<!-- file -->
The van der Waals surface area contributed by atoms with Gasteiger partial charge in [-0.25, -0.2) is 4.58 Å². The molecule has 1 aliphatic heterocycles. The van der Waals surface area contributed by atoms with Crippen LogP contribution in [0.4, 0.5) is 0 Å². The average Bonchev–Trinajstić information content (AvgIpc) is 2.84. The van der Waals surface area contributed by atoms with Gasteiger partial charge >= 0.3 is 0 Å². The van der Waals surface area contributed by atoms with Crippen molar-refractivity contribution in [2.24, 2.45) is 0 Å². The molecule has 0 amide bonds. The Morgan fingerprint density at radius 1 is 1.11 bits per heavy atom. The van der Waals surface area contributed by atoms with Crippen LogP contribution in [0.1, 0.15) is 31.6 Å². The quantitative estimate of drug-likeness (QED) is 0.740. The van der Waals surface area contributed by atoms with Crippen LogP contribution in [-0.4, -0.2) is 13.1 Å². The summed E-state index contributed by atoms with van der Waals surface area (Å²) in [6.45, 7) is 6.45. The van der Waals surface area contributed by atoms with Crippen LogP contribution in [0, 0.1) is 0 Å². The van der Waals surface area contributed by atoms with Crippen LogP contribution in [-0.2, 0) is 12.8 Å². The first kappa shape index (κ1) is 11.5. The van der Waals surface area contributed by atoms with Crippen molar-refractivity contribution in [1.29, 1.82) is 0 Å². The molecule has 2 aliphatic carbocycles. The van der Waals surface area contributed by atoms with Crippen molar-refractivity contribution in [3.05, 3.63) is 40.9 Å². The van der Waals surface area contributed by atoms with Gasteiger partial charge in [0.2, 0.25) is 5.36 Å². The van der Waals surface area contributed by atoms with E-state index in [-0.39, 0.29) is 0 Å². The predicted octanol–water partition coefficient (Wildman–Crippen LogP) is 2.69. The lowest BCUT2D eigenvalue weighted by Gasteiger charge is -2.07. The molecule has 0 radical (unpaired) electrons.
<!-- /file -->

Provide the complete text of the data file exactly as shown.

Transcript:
The van der Waals surface area contributed by atoms with Gasteiger partial charge in [-0.25, -0.2) is 4.58 Å². The molecule has 1 aliphatic heterocycles. The van der Waals surface area contributed by atoms with Crippen LogP contribution in [0.4, 0.5) is 0 Å². The average Bonchev–Trinajstić information content (AvgIpc) is 2.84. The van der Waals surface area contributed by atoms with Gasteiger partial charge >= 0.3 is 0 Å². The van der Waals surface area contributed by atoms with Crippen molar-refractivity contribution in [2.24, 2.45) is 0 Å². The molecule has 0 amide bonds. The Morgan fingerprint density at radius 1 is 1.11 bits per heavy atom. The van der Waals surface area contributed by atoms with Crippen LogP contribution in [0.1, 0.15) is 31.6 Å². The quantitative estimate of drug-likeness (QED) is 0.740. The van der Waals surface area contributed by atoms with Crippen LogP contribution in [-0.4, -0.2) is 13.1 Å². The summed E-state index contributed by atoms with van der Waals surface area (Å²) in [6.45, 7) is 6.45. The van der Waals surface area contributed by atoms with Crippen LogP contribution in [0, 0.1) is 0 Å². The van der Waals surface area contributed by atoms with Crippen LogP contribution in [-0.2, 0) is 12.8 Å². The first kappa shape index (κ1) is 11.5. The van der Waals surface area contributed by atoms with Crippen molar-refractivity contribution in [1.29, 1.82) is 0 Å². The molecule has 2 aliphatic carbocycles. The van der Waals surface area contributed by atoms with Crippen molar-refractivity contribution in [3.05, 3.63) is 40.9 Å². The van der Waals surface area contributed by atoms with Gasteiger partial charge in [0.2, 0.25) is 5.36 Å². The van der Waals surface area contributed by atoms with E-state index in [-0.39, 0.29) is 0 Å². The predicted octanol–water partition coefficient (Wildman–Crippen LogP) is 2.69. The lowest BCUT2D eigenvalue weighted by Gasteiger charge is -2.07. The molecule has 0 radical (unpaired) electrons.